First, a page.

Could this be Confessions of a Scary Mommy -- sort of -- but by a man?? I might read it!
  • AnonMomAnonMom
    Posts: 2,410Member
    Here's a NY Times article by the author:

    "How Not to Kill Your Baby"

    Read This, or Be the Worst Parent Ever

    my wife was pregnant with our first child, I read every parenting and
    pregnancy book I could get my hands on. Then I panicked.

    “What to
    Expect When You’re Expecting” warned me that maybe she wasn’t pregnant.
    Maybe her frequent urination was caused by diabetes, and her uterus was
    expanding simply because there was a tumor inside it.

    Sleep Habits, Happy Child” warned me that if my baby fell asleep in the
    stroller, I would have to stop walking in order to prevent something
    called “motion sleep,” which was vastly inferior to the regular kind.
    According to the book’s author Marc Weissbluth, “I think it is possible
    that unhealthy sleep habits contribute to school-related problems such
    as attention deficit hyperactivity disorder (ADHD) and learning

    Mr. Weissbluth assured me that the cry-it-out
    method was the most efficient path to good sleep habits. But “The No-Cry
    Sleep Solution” warned me that cry-it-out would lead to “insensitivity
    to your child’s feelings… setting up a pattern in babyhood that will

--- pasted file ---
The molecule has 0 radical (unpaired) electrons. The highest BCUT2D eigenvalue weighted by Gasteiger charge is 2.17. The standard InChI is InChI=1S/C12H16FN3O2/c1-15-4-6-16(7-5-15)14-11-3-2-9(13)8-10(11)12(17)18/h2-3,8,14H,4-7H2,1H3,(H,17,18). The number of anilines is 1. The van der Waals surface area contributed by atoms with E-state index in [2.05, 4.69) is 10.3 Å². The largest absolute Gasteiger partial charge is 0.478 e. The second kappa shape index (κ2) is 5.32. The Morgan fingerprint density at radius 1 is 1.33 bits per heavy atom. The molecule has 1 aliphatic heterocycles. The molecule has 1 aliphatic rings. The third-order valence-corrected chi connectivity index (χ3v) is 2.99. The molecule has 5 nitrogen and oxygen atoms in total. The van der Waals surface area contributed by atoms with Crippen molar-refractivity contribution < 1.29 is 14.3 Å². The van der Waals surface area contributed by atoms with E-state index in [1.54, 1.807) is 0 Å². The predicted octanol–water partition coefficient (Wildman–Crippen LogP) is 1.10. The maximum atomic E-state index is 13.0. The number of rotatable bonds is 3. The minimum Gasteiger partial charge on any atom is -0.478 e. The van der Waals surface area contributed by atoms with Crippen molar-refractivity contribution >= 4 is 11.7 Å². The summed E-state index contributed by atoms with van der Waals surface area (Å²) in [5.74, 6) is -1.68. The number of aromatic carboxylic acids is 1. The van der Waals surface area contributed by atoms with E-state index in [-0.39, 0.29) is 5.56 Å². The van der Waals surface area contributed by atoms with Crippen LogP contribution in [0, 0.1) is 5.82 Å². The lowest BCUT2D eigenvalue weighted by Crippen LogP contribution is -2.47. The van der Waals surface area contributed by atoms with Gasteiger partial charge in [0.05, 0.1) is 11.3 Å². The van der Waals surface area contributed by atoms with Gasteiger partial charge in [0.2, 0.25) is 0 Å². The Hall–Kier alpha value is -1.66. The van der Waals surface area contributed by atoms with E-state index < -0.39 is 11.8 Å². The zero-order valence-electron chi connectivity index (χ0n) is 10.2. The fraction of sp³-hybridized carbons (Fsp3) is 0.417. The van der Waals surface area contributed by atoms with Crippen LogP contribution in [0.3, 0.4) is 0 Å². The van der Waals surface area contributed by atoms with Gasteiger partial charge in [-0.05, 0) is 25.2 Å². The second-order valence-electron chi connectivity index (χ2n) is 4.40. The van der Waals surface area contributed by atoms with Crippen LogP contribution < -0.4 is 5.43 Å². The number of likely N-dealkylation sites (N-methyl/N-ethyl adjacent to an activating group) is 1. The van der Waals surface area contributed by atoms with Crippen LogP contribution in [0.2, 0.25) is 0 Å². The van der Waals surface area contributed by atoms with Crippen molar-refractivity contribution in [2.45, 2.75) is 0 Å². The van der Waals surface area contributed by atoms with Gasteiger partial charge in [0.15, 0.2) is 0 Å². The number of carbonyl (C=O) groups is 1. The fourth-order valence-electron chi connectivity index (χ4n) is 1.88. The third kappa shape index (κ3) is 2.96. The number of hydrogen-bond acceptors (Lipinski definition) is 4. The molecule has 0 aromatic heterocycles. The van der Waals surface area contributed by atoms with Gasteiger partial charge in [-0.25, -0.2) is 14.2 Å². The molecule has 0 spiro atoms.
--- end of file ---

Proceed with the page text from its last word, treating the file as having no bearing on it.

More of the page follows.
follow for the rest of your life in your relationship with your child.”

    What was a new parent to do?

    the time, my wife and I did the only thing we could: our best. We
    pieced together our own approach based on our instincts, the experiences
    of our friends and our parents, and whichever bits and pieces of expert
    advice seemed the most reasonable.

    As the months went by, and I
    became a calmer and more experienced father, I started looking back on
    that torrent of conflicting expert opinion with a new emotion: anger.
    How dare those so-called experts bully parents into obedience?

    If I
    were a serious author, I would have channeled my anger into a Big
    Serious Critique. But I’m a comedy writer, and so I decided to write a

    Unfortunately, I soon ran into a problem. One of the few
    hard-and-fast rules of comedy is, “You can’t parody a parody.” It’s like
    making a Xerox of a Xerox. It just doesn’t work.

    That makes the